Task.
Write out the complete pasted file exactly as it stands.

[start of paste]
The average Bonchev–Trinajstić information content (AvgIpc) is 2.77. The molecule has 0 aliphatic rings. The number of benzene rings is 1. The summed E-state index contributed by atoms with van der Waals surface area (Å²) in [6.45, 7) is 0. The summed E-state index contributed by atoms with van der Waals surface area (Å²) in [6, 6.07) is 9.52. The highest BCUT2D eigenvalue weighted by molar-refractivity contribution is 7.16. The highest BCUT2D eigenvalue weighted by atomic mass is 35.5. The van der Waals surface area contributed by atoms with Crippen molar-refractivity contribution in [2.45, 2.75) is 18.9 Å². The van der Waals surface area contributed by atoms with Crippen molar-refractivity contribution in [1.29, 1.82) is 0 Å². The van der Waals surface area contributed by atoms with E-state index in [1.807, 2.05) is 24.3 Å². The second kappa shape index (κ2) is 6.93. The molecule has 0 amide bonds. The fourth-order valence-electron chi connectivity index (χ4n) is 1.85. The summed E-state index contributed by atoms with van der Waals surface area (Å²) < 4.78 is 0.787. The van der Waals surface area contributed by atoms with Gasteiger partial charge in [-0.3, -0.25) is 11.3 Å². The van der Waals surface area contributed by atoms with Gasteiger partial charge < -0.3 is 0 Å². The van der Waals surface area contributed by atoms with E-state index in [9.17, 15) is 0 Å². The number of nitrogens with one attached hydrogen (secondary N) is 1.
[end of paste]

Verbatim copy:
The average Bonchev–Trinajstić information content (AvgIpc) is 2.77. The molecule has 0 aliphatic rings. The number of benzene rings is 1. The summed E-state index contributed by atoms with van der Waals surface area (Å²) in [6.45, 7) is 0. The summed E-state index contributed by atoms with van der Waals surface area (Å²) in [6, 6.07) is 9.52. The highest BCUT2D eigenvalue weighted by molar-refractivity contribution is 7.16. The highest BCUT2D eigenvalue weighted by atomic mass is 35.5. The van der Waals surface area contributed by atoms with Crippen molar-refractivity contribution in [2.45, 2.75) is 18.9 Å². The van der Waals surface area contributed by atoms with Crippen molar-refractivity contribution in [1.29, 1.82) is 0 Å². The van der Waals surface area contributed by atoms with E-state index in [1.807, 2.05) is 24.3 Å². The second kappa shape index (κ2) is 6.93. The molecule has 0 amide bonds. The fourth-order valence-electron chi connectivity index (χ4n) is 1.85. The summed E-state index contributed by atoms with van der Waals surface area (Å²) < 4.78 is 0.787. The van der Waals surface area contributed by atoms with Gasteiger partial charge in [-0.3, -0.25) is 11.3 Å². The van der Waals surface area contributed by atoms with Gasteiger partial charge < -0.3 is 0 Å². The van der Waals surface area contributed by atoms with E-state index in [9.17, 15) is 0 Å². The number of nitrogens with one attached hydrogen (secondary N) is 1.